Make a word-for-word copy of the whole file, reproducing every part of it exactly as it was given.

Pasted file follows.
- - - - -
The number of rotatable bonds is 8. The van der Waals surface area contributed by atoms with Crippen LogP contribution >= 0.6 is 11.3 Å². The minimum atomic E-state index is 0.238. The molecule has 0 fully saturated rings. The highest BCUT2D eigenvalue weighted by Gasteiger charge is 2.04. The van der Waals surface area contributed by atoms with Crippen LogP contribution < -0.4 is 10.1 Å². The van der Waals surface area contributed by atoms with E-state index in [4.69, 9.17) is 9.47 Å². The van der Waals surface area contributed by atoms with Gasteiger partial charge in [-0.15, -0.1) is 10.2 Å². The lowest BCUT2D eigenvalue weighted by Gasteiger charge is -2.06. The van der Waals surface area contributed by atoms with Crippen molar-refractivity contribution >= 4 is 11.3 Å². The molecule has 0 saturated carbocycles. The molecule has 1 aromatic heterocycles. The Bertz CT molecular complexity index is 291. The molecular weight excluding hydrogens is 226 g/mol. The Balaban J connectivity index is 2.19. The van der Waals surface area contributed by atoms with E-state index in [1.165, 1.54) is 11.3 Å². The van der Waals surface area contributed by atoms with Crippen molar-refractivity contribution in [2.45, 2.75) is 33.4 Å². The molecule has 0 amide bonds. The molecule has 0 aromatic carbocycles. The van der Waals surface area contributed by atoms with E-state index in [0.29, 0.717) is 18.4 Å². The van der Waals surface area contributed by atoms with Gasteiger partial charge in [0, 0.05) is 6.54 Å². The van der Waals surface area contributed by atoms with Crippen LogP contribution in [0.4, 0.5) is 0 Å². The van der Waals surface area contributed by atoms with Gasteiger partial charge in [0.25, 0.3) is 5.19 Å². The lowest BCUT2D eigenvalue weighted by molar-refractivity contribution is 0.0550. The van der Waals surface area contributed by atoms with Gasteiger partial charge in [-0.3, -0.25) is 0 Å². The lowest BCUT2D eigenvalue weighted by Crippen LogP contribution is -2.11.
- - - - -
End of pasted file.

The number of rotatable bonds is 8. The van der Waals surface area contributed by atoms with Crippen LogP contribution >= 0.6 is 11.3 Å². The minimum atomic E-state index is 0.238. The molecule has 0 fully saturated rings. The highest BCUT2D eigenvalue weighted by Gasteiger charge is 2.04. The van der Waals surface area contributed by atoms with Crippen LogP contribution < -0.4 is 10.1 Å². The van der Waals surface area contributed by atoms with E-state index in [4.69, 9.17) is 9.47 Å². The van der Waals surface area contributed by atoms with Gasteiger partial charge in [-0.15, -0.1) is 10.2 Å². The lowest BCUT2D eigenvalue weighted by Gasteiger charge is -2.06. The van der Waals surface area contributed by atoms with Crippen molar-refractivity contribution >= 4 is 11.3 Å². The molecule has 0 saturated carbocycles. The molecule has 1 aromatic heterocycles. The Bertz CT molecular complexity index is 291. The molecular weight excluding hydrogens is 226 g/mol. The Balaban J connectivity index is 2.19. The van der Waals surface area contributed by atoms with E-state index in [1.165, 1.54) is 11.3 Å². The van der Waals surface area contributed by atoms with Crippen molar-refractivity contribution in [2.45, 2.75) is 33.4 Å². The molecule has 0 amide bonds. The molecule has 0 aromatic carbocycles. The van der Waals surface area contributed by atoms with E-state index in [0.29, 0.717) is 18.4 Å². The van der Waals surface area contributed by atoms with Gasteiger partial charge in [0, 0.05) is 6.54 Å². The van der Waals surface area contributed by atoms with Crippen LogP contribution in [0.4, 0.5) is 0 Å². The van der Waals surface area contributed by atoms with Gasteiger partial charge in [0.25, 0.3) is 5.19 Å². The lowest BCUT2D eigenvalue weighted by molar-refractivity contribution is 0.0550. The van der Waals surface area contributed by atoms with Gasteiger partial charge in [-0.3, -0.25) is 0 Å². The lowest BCUT2D eigenvalue weighted by Crippen LogP contribution is -2.11.